Eye On Energy

10/10/2011


Earnings estimates have been shrinking as the evenings grow shorter, and the days of easy year-to-year comparisons seem as distant as the summer sun. 

As of Oct. 3, 84 components of the S&P 500 Index had warned of lower-than-expected earnings for the September quarter, representing 68% of all preannouncements. At the same time a year ago, there had been fewer warnings (77) for the September 2010 quarter, accounting for only 59% of preannouncements. In the past couple of weeks, profit warnings came from FedEx ($68; FDX), slowed by weak volumes of consumer electronics coming from Asia, and Nucor ($32; NUE), hurt by depressed prices for steel despite stronger demand from several key end markets. Other bellwethers such as General Electric ($15; GE), Ford Motor ($10; F), UPS ($64; UPS), and AT&T ($28; T) see a continuation of the muted recovery but are quick to add that they don't anticipate a double-dip recession.

Blame the malaise, at least in part, on the usual suspects: high unemployment, a weak housing market, consumers' lack of confidence in the future, and Europe's financial mess.

ENERGY SETS GROWTH PACE — FOR NOW
Consensus estimates project the S&P 500 Energy Sector will deliver per-share-profit growth of 37% this year and 8% in 2012. Wall Street expects energy to be one of the two strongest-growing sectors this year but toward the bottom of the pack next year.
Estimated Year-To-Year Profit Growth
Sector
3rd Qtr.
2011
(%)
4th Qtr.
2011
(%)
1st Qtr.
2012
(%)
2nd Qtr.
2012
(%)
Calendar
2011
(%)
Calendar
2012
(%)
Consumer Discretionary
19
14
11
9
16
14
Consumer Staples
8
8
8
8
10
10
Energy
49
29
17
4
37
8
Financials
4
27
15
90
2
31
Health Care
4
6
2
3
7
6
Industrials
15
14
16
13
20
16
Materials
35
26
15
15
43
13
Technology
9
10
8
6
17
10
Telecom
7
5
7
1
1
14
Utilities
(3)
4
(7)
(14)
(2)
0
S&P 500 Index
13
15
10
14
14
13
Source: Thomson Reuters.

One area to watch, especially in the next few months, is the energy sector. Declines in energy prices have contributed to reduced profit estimates. Since peaking near $100 in Late July, West Texas Intermediate crude oil has fallen 24% to $75.67 per barrel, the lowest price in more than a year.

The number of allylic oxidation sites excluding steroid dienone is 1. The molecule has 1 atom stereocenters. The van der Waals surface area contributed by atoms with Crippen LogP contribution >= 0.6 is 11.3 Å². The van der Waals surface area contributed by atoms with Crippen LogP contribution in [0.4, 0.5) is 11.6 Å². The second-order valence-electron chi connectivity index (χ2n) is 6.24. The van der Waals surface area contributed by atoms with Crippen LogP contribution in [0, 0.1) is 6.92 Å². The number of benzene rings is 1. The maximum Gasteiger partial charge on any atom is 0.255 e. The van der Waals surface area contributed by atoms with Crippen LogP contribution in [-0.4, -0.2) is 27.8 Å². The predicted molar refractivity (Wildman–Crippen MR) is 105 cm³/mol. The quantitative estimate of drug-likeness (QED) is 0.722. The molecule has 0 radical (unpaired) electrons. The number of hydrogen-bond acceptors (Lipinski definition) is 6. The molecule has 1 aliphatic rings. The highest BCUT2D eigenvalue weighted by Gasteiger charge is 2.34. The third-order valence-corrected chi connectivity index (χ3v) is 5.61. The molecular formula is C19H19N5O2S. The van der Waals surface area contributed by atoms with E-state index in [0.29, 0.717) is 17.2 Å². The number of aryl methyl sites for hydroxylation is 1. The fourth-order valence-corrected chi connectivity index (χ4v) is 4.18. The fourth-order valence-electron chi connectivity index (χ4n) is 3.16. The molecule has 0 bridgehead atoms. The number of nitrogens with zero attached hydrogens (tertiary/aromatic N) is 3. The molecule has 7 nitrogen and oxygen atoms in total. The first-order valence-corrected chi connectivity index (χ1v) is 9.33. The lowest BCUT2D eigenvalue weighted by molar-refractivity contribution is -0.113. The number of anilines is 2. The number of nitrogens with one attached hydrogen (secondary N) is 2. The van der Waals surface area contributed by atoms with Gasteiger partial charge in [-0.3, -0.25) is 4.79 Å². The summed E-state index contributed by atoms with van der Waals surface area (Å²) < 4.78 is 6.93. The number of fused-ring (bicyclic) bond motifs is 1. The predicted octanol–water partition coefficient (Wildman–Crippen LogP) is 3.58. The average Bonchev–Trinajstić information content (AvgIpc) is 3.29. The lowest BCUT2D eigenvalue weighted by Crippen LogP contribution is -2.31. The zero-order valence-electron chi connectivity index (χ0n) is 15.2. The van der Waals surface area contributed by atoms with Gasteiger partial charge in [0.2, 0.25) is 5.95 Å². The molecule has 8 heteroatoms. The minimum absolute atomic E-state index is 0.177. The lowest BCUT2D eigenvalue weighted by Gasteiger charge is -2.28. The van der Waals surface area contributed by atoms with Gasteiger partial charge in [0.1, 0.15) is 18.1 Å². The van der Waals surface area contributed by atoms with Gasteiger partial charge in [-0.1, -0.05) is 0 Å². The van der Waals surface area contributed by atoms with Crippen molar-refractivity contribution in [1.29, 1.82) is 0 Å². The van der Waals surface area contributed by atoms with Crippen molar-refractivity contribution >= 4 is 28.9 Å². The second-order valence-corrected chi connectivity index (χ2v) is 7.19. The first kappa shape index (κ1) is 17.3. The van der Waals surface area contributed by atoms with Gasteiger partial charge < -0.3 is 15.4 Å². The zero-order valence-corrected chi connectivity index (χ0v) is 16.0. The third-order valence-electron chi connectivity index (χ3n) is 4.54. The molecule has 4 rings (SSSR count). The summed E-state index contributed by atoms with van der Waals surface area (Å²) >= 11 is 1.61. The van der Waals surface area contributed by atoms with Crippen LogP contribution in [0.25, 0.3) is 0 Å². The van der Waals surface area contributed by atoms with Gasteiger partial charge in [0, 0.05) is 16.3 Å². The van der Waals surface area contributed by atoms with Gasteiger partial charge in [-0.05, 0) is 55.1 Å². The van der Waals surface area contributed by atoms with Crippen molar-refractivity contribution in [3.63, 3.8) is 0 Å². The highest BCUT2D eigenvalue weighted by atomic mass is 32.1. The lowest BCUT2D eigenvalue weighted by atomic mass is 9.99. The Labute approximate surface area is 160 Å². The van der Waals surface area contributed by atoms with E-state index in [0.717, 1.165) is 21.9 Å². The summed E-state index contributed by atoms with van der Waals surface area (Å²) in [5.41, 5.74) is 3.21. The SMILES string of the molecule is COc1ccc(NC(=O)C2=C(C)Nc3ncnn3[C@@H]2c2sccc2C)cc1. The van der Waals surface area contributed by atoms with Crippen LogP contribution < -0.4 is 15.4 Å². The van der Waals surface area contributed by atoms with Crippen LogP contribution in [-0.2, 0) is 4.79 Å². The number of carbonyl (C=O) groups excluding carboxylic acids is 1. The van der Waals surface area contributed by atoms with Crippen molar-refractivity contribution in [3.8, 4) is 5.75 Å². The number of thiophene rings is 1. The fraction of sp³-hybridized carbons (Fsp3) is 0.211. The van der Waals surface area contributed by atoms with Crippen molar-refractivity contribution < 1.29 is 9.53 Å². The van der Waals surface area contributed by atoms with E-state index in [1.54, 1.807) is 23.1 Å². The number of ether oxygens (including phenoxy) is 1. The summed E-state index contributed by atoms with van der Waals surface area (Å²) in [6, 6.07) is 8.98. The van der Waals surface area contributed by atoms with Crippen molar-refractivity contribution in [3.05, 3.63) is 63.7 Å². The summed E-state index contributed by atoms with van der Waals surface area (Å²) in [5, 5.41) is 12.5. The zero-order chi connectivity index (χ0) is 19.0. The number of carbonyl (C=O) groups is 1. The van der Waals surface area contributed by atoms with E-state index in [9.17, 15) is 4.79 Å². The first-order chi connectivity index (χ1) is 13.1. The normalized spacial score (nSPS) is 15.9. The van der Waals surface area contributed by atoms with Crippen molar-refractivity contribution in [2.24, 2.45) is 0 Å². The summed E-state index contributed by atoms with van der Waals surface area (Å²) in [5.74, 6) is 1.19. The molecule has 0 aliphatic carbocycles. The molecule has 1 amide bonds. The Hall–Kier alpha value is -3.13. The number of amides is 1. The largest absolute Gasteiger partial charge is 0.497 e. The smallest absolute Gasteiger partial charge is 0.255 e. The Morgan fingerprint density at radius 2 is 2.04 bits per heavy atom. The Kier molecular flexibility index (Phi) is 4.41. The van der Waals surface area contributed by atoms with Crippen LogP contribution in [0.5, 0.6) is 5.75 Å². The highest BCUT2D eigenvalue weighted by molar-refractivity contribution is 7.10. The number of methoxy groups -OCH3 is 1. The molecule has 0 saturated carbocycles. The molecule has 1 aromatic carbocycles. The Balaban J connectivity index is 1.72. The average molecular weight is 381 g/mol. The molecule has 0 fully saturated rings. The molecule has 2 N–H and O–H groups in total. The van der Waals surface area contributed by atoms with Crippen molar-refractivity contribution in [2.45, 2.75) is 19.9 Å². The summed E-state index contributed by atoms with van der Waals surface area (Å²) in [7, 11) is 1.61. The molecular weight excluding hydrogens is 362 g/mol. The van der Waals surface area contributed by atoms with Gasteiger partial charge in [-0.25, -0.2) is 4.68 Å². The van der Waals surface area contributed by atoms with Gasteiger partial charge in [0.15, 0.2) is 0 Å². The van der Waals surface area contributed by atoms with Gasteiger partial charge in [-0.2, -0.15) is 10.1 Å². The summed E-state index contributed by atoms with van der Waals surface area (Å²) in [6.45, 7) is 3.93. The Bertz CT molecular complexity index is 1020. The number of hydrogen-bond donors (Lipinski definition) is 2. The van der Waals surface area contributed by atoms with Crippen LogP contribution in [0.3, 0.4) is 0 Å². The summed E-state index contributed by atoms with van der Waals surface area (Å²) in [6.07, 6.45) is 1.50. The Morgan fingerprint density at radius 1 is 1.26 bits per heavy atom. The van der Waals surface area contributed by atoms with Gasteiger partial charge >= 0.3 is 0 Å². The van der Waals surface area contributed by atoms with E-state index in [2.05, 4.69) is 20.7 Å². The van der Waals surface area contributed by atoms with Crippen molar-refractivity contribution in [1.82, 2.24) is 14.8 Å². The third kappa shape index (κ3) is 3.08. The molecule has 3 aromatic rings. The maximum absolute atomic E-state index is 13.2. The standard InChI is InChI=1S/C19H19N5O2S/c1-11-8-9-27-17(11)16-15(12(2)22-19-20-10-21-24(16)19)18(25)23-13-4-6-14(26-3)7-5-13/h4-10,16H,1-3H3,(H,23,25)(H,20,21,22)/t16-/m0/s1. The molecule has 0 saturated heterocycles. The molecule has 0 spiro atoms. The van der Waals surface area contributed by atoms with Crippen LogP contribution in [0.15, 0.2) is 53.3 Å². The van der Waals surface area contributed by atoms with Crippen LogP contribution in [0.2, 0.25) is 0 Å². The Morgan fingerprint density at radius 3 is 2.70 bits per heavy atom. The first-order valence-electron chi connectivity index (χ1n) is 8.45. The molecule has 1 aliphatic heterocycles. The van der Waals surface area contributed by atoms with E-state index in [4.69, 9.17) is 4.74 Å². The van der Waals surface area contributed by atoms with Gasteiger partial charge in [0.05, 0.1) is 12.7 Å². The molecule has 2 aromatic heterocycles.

Natural-gas prices, down 22% from mid-July highs to $3.64 per thousand cubic feet, have not averaged more than $4.26 in any month since February 2010. Relative to oil prices, natural gas has been depressed for several years. While oil remains about 48% below its 2008 highs, natural-gas has spent most of 2011 at less than one-third of its 2008 peak level. With supplies high and demand modest, prices could remain low for some time.

Energy is projected to deliver stronger earnings growth than any other sector in the December and March quarters. The S&P 500 Energy Sector Index's earnings are expected to be up 29% in the December quarter and 18% in the March quarter.

That rosy picture is reflected in Quadrix, with energy stocks in the S&P 1500 Index averaging a Momentum score of 59, the highest of any sector. However, the sector's average Earnings Estimates score, which reflects estimate-revision trends, is just 42.

Investors should proceed with caution, as energy stocks are irrevocably linked to commodity prices. The sector's profit growth is projected to slow to 8% in 2012. That slowdown suggests expectations for minimal growth in oil prices and no major rebound in natural gas. 

Our top selections in the energy sector are Exxon Mobil ($73; XOM) and Chevron ($91; CVX). Both companies have strong operating momentum and aggressive long-range projects that should boost production over the next decade. Exxon continues to expand its shale operations in the U.S., while Chevron has a big part of more than $60 billion in liquefied natural gas projects off the coast of Australia.

Both industry leaders are attractively valued, trading at discounts of at least 17% to their respective five-year average price/earnings ratios. Exxon Mobil is a Focus List Buy and a Long-Term Buy. Chevron is a Buy and a Long-Term Buy.


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